California Proposition 34, Property Tax Exemption for Historic Building Improvements (1984)
If Proposition 34 had been approved, it would have amended the "new construction" provisions of Article XIII A. It would have done this by requiring the California State Legislature to provide that the term "newly constructed" not include any addition to, or alteration or reconstruction of, a certified historic structure.
This would have meant that if the owner of a certified historic structure had improved it, the value of those improvements would have been excluded from the property's tax assessed value, until the property changed hands, at which point it would have been reappraised at its full market value, including the value of the previously un-taxed improvements.
The exemption would have applied only to "alterations involving historically accurate reconstruction of features which were once a part of the structure, or alterations which are necessary either to provide safety or handicapped access or to comply with safety codes."
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- (e) For purposes of subdivision (a), the Legislature shall provide that the term "newly constructed" shall not include any addition to, or alternation or rehabilitation of, a certified historic structure which is an historically accurate reconstruction of once extant features or necessary for safety or handicapped access or required by safety code requirements. This subdivision shall apply only to a dwelling occupied by an owner as his or her principal residence. Whenever the owner uses the property for a purpose other than as his or her principal residence, the portion of addition to, or alternation or reconstruction of the structure which was excluded pursuant to this subdivision shall be reassessed.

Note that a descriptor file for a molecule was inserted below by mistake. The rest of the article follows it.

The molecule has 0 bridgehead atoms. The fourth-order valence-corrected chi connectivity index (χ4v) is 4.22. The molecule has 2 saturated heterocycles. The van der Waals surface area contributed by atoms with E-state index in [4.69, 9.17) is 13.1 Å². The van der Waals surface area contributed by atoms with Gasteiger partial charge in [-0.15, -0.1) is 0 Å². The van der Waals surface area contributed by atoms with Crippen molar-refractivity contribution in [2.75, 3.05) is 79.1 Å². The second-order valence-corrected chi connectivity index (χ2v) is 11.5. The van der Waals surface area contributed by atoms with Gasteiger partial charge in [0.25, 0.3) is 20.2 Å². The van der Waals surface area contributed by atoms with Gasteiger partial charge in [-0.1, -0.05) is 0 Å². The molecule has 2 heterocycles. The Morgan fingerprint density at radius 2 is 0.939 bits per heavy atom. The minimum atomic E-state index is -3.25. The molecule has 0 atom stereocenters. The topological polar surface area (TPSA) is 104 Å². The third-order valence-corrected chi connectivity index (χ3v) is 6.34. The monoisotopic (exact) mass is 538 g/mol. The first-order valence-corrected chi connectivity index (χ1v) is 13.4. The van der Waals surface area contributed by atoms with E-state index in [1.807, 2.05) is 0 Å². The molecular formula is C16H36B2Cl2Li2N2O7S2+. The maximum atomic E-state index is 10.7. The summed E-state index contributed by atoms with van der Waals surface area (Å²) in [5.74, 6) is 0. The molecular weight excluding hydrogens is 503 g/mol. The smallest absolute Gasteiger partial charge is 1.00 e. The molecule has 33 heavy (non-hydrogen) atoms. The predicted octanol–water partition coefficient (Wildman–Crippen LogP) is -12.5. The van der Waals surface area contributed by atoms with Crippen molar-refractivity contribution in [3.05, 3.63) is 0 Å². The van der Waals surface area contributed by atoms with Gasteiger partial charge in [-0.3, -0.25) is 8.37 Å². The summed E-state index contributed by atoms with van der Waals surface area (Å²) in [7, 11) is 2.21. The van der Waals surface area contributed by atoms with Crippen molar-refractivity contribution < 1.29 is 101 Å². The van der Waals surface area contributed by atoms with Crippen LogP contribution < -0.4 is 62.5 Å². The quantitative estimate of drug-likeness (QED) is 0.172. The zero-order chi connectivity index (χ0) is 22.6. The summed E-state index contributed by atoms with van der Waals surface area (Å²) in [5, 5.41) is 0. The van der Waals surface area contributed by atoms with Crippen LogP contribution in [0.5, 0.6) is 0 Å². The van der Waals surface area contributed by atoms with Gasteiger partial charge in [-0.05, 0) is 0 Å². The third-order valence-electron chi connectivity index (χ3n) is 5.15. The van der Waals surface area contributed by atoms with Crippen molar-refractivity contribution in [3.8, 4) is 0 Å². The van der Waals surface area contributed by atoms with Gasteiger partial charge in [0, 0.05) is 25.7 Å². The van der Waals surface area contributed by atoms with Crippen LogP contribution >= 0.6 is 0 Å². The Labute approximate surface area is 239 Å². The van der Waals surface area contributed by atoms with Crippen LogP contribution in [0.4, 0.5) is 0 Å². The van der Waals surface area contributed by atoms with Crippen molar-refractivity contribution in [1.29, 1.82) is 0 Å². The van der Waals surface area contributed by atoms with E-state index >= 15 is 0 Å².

Proposition 34's official ballot summary said, "Under present Constitution provisions, real property is reassessed for taxation purposes when new construction occurs. Exceptions are made for reconstruction after a disaster and for certain solar energy and seismic safety construction. This measure adds additional exceptions for specified construction on certified historic structures that are dwellings occupied by an owner as a principal residence. The exclusion applies to any addition to, or alteration or rehabilitation of, a certified historic structure which is a historically accurate reconstruction of once extant features, necessary for safety or handicapped access, or required by safety codes, Summary of Legislative Analyst's estimate of net state and local government fiscal impact: Loss of property tax revenues to local governments estimated to be less than $100,000 annually. Increase in state government expenditures of about 32% of this amount to compensate local school districts for their share of property tax revenue losses."
The fiscal estimate provided by the California Legislative Analyst's Office said:
- "Because the value of certain improvements to historic property would no longer be added to the property tax rolls, this measure would reduce property tax revenues to local governments. The amount of this revenue loss would depend on the value of improvements that otherwise would have been made by the property owners. We estimate that the total loss of revenue to local agencies and school districts would be less than $100,000 annually.
- This measure also would increase state expenditures, because, under existing law, the state must provide local school districts with funding to compensate them for their share (about 32 percent) of the property tax revenue loss identified above."
Path to the ballot
The California State Legislature voted to put Proposition 34 on the ballot via Assembly Constitutional Amendment 69 (Statutes of 1984, Resolution Chapter 66).